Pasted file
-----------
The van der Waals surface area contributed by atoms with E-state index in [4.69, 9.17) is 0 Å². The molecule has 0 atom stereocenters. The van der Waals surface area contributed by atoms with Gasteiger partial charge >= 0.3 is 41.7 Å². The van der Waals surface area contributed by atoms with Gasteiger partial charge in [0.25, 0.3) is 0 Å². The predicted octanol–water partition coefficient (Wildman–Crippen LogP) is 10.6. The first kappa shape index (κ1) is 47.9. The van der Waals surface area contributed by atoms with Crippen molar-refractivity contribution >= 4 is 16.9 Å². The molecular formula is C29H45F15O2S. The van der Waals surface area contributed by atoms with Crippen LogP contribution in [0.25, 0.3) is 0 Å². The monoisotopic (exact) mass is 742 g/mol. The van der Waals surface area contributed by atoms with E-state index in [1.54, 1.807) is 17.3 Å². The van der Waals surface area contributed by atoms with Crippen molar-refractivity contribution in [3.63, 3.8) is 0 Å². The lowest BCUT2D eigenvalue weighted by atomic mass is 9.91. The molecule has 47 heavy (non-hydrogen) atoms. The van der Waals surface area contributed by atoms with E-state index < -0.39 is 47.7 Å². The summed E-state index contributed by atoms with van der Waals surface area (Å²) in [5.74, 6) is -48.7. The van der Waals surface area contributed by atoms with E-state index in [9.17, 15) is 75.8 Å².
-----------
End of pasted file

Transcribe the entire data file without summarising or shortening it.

The van der Waals surface area contributed by atoms with E-state index in [4.69, 9.17) is 0 Å². The molecule has 0 atom stereocenters. The van der Waals surface area contributed by atoms with Gasteiger partial charge >= 0.3 is 41.7 Å². The van der Waals surface area contributed by atoms with Gasteiger partial charge in [0.25, 0.3) is 0 Å². The predicted octanol–water partition coefficient (Wildman–Crippen LogP) is 10.6. The first kappa shape index (κ1) is 47.9. The van der Waals surface area contributed by atoms with Crippen molar-refractivity contribution >= 4 is 16.9 Å². The molecular formula is C29H45F15O2S. The van der Waals surface area contributed by atoms with Crippen LogP contribution in [0.25, 0.3) is 0 Å². The monoisotopic (exact) mass is 742 g/mol. The van der Waals surface area contributed by atoms with E-state index in [1.54, 1.807) is 17.3 Å². The van der Waals surface area contributed by atoms with Crippen molar-refractivity contribution in [3.63, 3.8) is 0 Å². The lowest BCUT2D eigenvalue weighted by atomic mass is 9.91. The molecule has 47 heavy (non-hydrogen) atoms. The van der Waals surface area contributed by atoms with E-state index < -0.39 is 47.7 Å². The summed E-state index contributed by atoms with van der Waals surface area (Å²) in [5.74, 6) is -48.7. The van der Waals surface area contributed by atoms with E-state index in [9.17, 15) is 75.8 Å².